Pitts said it remained unclear if on the permitting side the Port Authority would need to undertake an Environmental Impact Statement or the less time-consuming and less expensive Environmental Assessment.
There was also a question about reauthorization given the last time the shipping channel was dredged – 1980 – and Pitts said the dredging would be more expensive because of the time lapse and volume of spoil material.
St. Joe has indicated a willingness to consider providing company-owned lands for spoil sites – an important hurdle – and it remains a potential that some dredged material be suitable for beach nourishment.
Pitts also noted that the two LOIs would meet the tonnage threshold requirements for the Corps to step in and dredge.
Another arrow in the port’s quiver is also that maintenance dredging, once done, would only need to be repeated every eight to 10 years as opposed to many ports that require such dredging on an annual or biannual basis, Pitts said.
“I am optimistic about getting certification,” said Port Authority board chairman Leonard Costin. “It is the same problem we have had. We have an ambitious objective of getting the dredging done in two years.”
The Port Authority board last week approved Hatch Mott McDonald as the engineering firm that will undertake the work required for permitting.
“We can not proceed with task specifics (in order to assess the costs) until we receive clarification on the direction we will go,” Pitts said.
Another Port Authority meeting was spent discussing the dire revenue situation for the port as the new fiscal year dawns at the end of September.
Come the new fiscal year, the Port of Port St. Joe will operate on a “bare-bones” budget with no funding for the port director position beyond the $1 per month Pitts is currently paid.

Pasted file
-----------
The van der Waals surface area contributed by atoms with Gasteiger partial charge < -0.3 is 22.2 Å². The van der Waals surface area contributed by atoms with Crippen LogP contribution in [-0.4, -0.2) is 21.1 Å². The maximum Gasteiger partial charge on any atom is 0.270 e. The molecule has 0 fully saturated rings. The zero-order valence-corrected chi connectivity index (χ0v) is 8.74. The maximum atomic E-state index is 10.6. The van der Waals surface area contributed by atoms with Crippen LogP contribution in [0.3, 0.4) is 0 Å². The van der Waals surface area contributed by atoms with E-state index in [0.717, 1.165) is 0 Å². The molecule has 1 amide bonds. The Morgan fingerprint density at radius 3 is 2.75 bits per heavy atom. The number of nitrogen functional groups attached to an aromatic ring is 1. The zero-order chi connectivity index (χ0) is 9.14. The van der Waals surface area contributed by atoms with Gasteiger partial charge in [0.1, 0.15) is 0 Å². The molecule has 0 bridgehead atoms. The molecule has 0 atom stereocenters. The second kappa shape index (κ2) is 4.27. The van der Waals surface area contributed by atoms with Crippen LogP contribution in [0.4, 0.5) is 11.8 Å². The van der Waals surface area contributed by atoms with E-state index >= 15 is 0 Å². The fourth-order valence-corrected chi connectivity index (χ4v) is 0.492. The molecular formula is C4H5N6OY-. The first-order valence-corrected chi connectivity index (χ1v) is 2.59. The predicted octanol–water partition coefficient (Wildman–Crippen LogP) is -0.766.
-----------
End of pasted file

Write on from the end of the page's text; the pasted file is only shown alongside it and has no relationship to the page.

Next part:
Further office presence would be from one contract employee working part-time.
Costin said the Port Authority would make it through the current fiscal year and he has looked at a variety of sources for funding to no avail.
“We need a break,” said board member Eugene Raffield. “We need a big bone sent to this county. It has not been for lack of effort.”
Costin proposed a public fundraising campaign – he was willing to pledge $500 from his business last week which he would encourage others to match – to provide operational dollars for the port in the short-term.
“We have to keep this going,” Costin said. “We can not stop it. This is the salvation for the community and the region.
“I am taking this as a serious challenge.”
Costin said he wanted to see community support, which might also serve as further ammunition as the Port Authority and St. Joe lobby for funding for dredging and improvements to the AN Railway.
Raffield suggested the board table the concept until after this week’s hearing and board member Johanna White said they should have a marketing plan in place for the effort.
“We need to be able to lay our cards on the table for the community,” Raffield said.
Board member Patrick Jones said the idea should be up for detailed discussion at the next Port Authority meeting.
“We need to do everything we can,” Jones said.